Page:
Your consequences image while a good surreal image doesn’t I feel adequately reflect the issue you mention in the notes – that self harm and even suicide are common consequences of loneliness. I get the feeling that you decision was based more on liking an image and using this to fit the theme rather than making an image to fit the theme. I may be missing the point – if so fine but I suggest that your notes ought to elaborate more than “The image above is my interpretation of Surrealism, it was an idea that came into my head and when completed I liked the result and so it became part of this body of work” explaining how you feel the imagery works to illustrate the theme.

Once again are we at the point of wanting an explanation of the image from the artist? Yes, I agree the words I used are very blasé and in hindsight I think I need to change them before assessment, but I need a clarification of this issue of image interpretation from the artist, is it normal??

I think “Loneliness in words” and “Financial Stress” do well to represent how others view the topics and think that the montage is much more straightforward and acceptable as it is not trying to represent a realism in the juxtapositioning of the elements and consequently works very well.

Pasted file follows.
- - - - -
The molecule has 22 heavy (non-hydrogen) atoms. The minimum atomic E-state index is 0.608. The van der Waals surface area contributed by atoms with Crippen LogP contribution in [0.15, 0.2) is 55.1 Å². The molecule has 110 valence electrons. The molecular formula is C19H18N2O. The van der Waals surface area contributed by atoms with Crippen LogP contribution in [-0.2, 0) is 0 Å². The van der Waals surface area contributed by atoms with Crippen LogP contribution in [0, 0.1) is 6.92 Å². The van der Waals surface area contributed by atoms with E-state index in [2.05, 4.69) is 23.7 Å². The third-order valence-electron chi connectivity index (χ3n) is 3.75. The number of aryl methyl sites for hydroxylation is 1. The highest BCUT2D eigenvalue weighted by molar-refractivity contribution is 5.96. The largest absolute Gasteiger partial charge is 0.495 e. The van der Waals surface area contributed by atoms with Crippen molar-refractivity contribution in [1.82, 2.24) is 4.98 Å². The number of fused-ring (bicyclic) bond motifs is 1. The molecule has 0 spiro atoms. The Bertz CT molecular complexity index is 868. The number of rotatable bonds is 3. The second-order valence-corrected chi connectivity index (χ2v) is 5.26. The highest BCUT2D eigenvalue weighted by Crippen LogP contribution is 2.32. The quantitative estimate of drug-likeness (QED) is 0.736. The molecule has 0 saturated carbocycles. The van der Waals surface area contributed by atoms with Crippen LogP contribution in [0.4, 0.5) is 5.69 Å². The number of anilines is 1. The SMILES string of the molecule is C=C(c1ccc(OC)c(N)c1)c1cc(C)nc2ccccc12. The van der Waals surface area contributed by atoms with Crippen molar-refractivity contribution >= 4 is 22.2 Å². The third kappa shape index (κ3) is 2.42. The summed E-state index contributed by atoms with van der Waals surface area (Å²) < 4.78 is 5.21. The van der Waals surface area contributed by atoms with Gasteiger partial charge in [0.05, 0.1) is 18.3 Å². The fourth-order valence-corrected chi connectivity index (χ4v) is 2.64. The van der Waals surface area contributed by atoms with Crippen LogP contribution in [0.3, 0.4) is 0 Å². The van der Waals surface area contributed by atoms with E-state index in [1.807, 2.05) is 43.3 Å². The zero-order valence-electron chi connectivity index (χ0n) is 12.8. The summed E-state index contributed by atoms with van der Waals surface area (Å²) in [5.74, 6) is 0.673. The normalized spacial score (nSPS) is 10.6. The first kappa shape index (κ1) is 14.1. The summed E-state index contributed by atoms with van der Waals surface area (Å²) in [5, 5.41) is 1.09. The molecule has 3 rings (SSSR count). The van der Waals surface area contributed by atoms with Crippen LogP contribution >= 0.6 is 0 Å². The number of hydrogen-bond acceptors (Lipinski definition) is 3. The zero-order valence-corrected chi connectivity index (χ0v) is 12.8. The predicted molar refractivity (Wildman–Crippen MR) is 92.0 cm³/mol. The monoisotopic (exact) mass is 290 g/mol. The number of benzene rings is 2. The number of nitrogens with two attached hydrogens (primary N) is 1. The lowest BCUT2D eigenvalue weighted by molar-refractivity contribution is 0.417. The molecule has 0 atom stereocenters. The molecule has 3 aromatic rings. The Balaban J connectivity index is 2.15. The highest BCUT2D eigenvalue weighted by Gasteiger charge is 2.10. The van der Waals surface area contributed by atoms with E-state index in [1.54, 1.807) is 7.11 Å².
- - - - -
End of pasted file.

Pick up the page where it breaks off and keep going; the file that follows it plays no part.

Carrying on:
The Black Tunnel is good in that you are turning he camera on your self. Using the graduated greying tones is good Did you consider a continuously graduated tone rather than ellipses of tone? In your orientation the viewer is in the dark tunnel looking back at you. I wonder if it might be better to have re- position the camera behind you showing your back looking out on to the room so that the viewer of the image sees your outlook with the darkening tunnel stretching out before him/her. In this way the viewer gets a more direct appreciation of your outlook.

I did consider a linear grey scale but rejected it as the elliptical view gave more of an impression of the way I think someone sees a dark tunnel when stressed.

I’m not convinced about the repositioning of the camera. The facial expression and attitude of the body convey a feeling within the image that would, I think, be lost from the 180° view and it’s not just about the tunnel itself, it’s about why it’s there, what’s creating it, state of mind etc.

Some images raise more questions than others. Are you wanting your images to raise and therefore address specific issues of loneliness and old age or do you want them to raise more open ended thinking – causing viewers to think about the topics and bringing their own experiences? Your images seem to fall into both camps. You might want to discuss this and consider the possibility of greater consistency of approach and how things might be changed to achieve this.

I think I answered this question in my first response at the beginning of the feedback. To me it’s more important to generate any questions at the moment than to delve into specifics, that will happen later if and when the topic becomes an issue.

‘End of their Tether’ is a straight non-allegorical image with a very direct message. It is powerful but sitting alongside the others its way of influencing viewers is different and inconsistent. Are you using this inconsistency purposely as part of your way of communicating? Some may find the inconsistency interferes with their appreciation of the work and topic.